NORMS FOR BEHAVIOR IN ORTHODOX CHURCHES
from the instructions of +Igumen Kallistos (at the time Fr Constantine)
for St John Chrysostom Parish in St Louis, Mo (about 1984)
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Upon entering the Church each person makes the sign of the cross and bows three times and then venerates each of the icons, usually beginning with those on the right and then moving to those on the left. Whenever crossing in front of the Royal Doors it is appropriate to pause, sign the cross and bow unless it is impractical to do so (carrying something such as a candle when serving, etc.) The sign of the cross is also made when driving or walking past an altar of an Orthodox Church.
Sitting and Standing
All participants should stand throughout the services except at appropriate moments. More specifically, it is appropriate to sit through the reading of the Kathisma at vespers and at Matins, but not through the sung portions or the Glorias. Throughout the rest of the portions of all services it is most appropriate to stand. It is permissible to sit through other portions of the services when due to necessity or bodily weakness. However, it is entirely inappropriate to sit during certain portions of the services. These are as follows: when the priest or bishop is giving a blessing; during a censing; during the entrances with the censer, or with the Gospel Book or with the Holy Gifts both before and after Holy Communion; during the reading of the Epistle, and even more particularly during the reading of the Gospel at any service; during the Nicene Creed; during the Anaphora (which immediately follows the Creed and continues until the litany before the reading of the Lord's Prayer); during the Lord's Prayer; at the Elevation ("Holy things are for the Holy"), and during the communions (of the priests and during the communions of the laity whether or not one is communicating himself).
Talking should be kept at a minimum during Divine Services and should be limited to necessity and to subjects pertaining directly to the services. Children, of course, need direction during services. If that direction becomes prolonged or disrupting to other worshippers that direction should be carried on either
very quietly or outside. Visiting before and after services should be done in hushed tones and not at all if prayers are being said in the Church (the Hours, or Psalm reading, or during Thanksgiving Prayers). Our little Church is too small to hide even the softest voice entirely and casual conversation is a distraction to all in the Church in such a small space as ours.
Clothing in general should be modest and not attention getting. Women should wear skirts of moderate length or more and blouses that are not tight fitting or with immodestly low necklines. As a rule women worship on the left side of the church and the men worship on the right. Men should wear modest pants (not tight fitting or exceedingly stylish) and long sleeved shirts with all but the top button buttoned.
Order for receiving Holy Communion or Blessings
Before partaking of Holy Communion it is appropriate to venerate all the primary icons of the Church, if not all the icons. In the larger churches it is often customary for all the men to receive Holy Communion first, beginning with the eldest (first considering rank, then considering age), and working toward the youngest. Then the women receive Holy Communion observing the same order. This means that high ranking clergy receive first, the lower ranking clergy, then monks, then seminarions, then older men beginning with the oldest, then younger men ending with the youngest, then women, observing the same order (nuns, novices, older women, etc.)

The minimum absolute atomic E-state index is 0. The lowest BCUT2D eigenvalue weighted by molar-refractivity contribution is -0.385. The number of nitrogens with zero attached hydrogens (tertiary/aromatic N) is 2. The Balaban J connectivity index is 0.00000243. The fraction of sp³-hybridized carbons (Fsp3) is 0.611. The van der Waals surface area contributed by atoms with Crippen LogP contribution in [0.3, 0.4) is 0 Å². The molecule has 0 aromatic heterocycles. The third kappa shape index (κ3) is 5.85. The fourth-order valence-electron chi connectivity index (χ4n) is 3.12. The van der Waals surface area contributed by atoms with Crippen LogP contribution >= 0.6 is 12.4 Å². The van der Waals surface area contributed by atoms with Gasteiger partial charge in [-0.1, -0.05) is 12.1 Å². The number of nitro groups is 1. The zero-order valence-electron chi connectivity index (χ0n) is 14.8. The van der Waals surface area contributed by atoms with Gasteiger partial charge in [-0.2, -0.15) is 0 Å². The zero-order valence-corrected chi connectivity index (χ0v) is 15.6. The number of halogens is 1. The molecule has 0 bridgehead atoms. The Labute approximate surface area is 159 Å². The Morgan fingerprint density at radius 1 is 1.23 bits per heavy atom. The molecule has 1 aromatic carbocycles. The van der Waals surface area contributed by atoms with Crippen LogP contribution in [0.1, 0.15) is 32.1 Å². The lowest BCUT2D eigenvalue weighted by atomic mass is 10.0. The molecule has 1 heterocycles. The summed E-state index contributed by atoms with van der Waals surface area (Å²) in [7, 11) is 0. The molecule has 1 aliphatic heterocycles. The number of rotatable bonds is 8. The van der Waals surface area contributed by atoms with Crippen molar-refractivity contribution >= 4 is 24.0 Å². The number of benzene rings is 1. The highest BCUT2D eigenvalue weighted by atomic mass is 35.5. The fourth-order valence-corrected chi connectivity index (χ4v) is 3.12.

It is also customary for the most newly baptized to receive first before all the other laity for a period of eight days. In parish Churches it is often practical and quite acceptable for babes-in-arm and very young children to receive Holy Communion and blessings first, starting with the youngest and then for the adults to follow.
In our small mission Church we need to be aware of these things and follow these customs as far as is practical. It becomes more practical when there are more than eight or ten of us in Church. If we are aware of these customs now and keep them in mind, then our actions will be natural when we go visiting or receive visitors.
It should be noted, that the above order for receiving Holy Communion is also applicable to the Kissing of the Cross at the end of Liturgy, and to the systematic receiving of any blessing from a priest or bishop.
Please note: When a bishop is within proximity, you receive the bishop's blessing and not the priest's. In a cathedral or when a bishop is present you will notice that the choir chants “Master Bless!” instead of “Father Bless!” and the priest pronounces a blessing, but does not bless with his hand.
Arrival at Church and Departure
Arrive a few minutes early -- and no less than 15 minutes early for those who are serving in the altar or at the cliros.
Those serving must receive the priest's blessing before serving and before taking leave of their service. For servers this means specifically before vesting and unvesting.
For all people it is customary to receive the blessing from a priest upon entering the temple and upon departure from Church.
Although different from the above subject, the priest in this parish begs your prayers at all times. A special time for offering prayers for the priest is at, of course, the Proskomidi, but less obviously, at the Great Entrance. When the priest offers the petition for clergy & monastics...and all you Orthodox Christians, it is customary for the faithful to return the petition quietly by saying "May the Lord God remember Thy priesthood in His Kingdom both now and ever and unto ages of ages.”